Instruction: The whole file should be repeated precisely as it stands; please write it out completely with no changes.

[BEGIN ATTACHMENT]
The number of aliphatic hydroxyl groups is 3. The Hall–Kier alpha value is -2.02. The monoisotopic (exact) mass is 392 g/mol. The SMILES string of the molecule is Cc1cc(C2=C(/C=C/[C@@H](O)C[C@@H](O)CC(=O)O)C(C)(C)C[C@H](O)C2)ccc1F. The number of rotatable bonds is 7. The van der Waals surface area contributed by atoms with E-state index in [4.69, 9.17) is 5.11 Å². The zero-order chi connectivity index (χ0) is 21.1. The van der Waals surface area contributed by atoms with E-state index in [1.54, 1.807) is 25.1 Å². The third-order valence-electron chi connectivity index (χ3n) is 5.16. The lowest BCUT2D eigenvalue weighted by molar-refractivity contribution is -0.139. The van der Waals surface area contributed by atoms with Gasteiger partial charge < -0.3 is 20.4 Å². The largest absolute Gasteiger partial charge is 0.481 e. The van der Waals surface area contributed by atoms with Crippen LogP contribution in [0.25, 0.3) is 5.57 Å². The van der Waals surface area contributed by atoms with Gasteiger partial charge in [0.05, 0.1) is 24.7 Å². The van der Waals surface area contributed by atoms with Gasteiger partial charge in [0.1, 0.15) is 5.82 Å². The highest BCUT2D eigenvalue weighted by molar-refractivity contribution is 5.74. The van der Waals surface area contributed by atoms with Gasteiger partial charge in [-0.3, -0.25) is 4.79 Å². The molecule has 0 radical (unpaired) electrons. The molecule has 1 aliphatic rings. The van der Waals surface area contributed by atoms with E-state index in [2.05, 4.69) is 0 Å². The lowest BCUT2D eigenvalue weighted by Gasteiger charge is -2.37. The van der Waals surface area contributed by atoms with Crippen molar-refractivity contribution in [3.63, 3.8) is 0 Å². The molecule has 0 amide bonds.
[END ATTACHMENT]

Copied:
The number of aliphatic hydroxyl groups is 3. The Hall–Kier alpha value is -2.02. The monoisotopic (exact) mass is 392 g/mol. The SMILES string of the molecule is Cc1cc(C2=C(/C=C/[C@@H](O)C[C@@H](O)CC(=O)O)C(C)(C)C[C@H](O)C2)ccc1F. The number of rotatable bonds is 7. The van der Waals surface area contributed by atoms with E-state index in [4.69, 9.17) is 5.11 Å². The zero-order chi connectivity index (χ0) is 21.1. The van der Waals surface area contributed by atoms with E-state index in [1.54, 1.807) is 25.1 Å². The third-order valence-electron chi connectivity index (χ3n) is 5.16. The lowest BCUT2D eigenvalue weighted by molar-refractivity contribution is -0.139. The van der Waals surface area contributed by atoms with Gasteiger partial charge < -0.3 is 20.4 Å². The largest absolute Gasteiger partial charge is 0.481 e. The van der Waals surface area contributed by atoms with Crippen LogP contribution in [0.25, 0.3) is 5.57 Å². The van der Waals surface area contributed by atoms with Gasteiger partial charge in [0.05, 0.1) is 24.7 Å². The van der Waals surface area contributed by atoms with Gasteiger partial charge in [0.1, 0.15) is 5.82 Å². The highest BCUT2D eigenvalue weighted by molar-refractivity contribution is 5.74. The van der Waals surface area contributed by atoms with Gasteiger partial charge in [-0.3, -0.25) is 4.79 Å². The molecule has 0 radical (unpaired) electrons. The molecule has 1 aliphatic rings. The van der Waals surface area contributed by atoms with E-state index in [2.05, 4.69) is 0 Å². The lowest BCUT2D eigenvalue weighted by Gasteiger charge is -2.37. The van der Waals surface area contributed by atoms with Crippen molar-refractivity contribution in [3.63, 3.8) is 0 Å². The molecule has 0 amide bonds.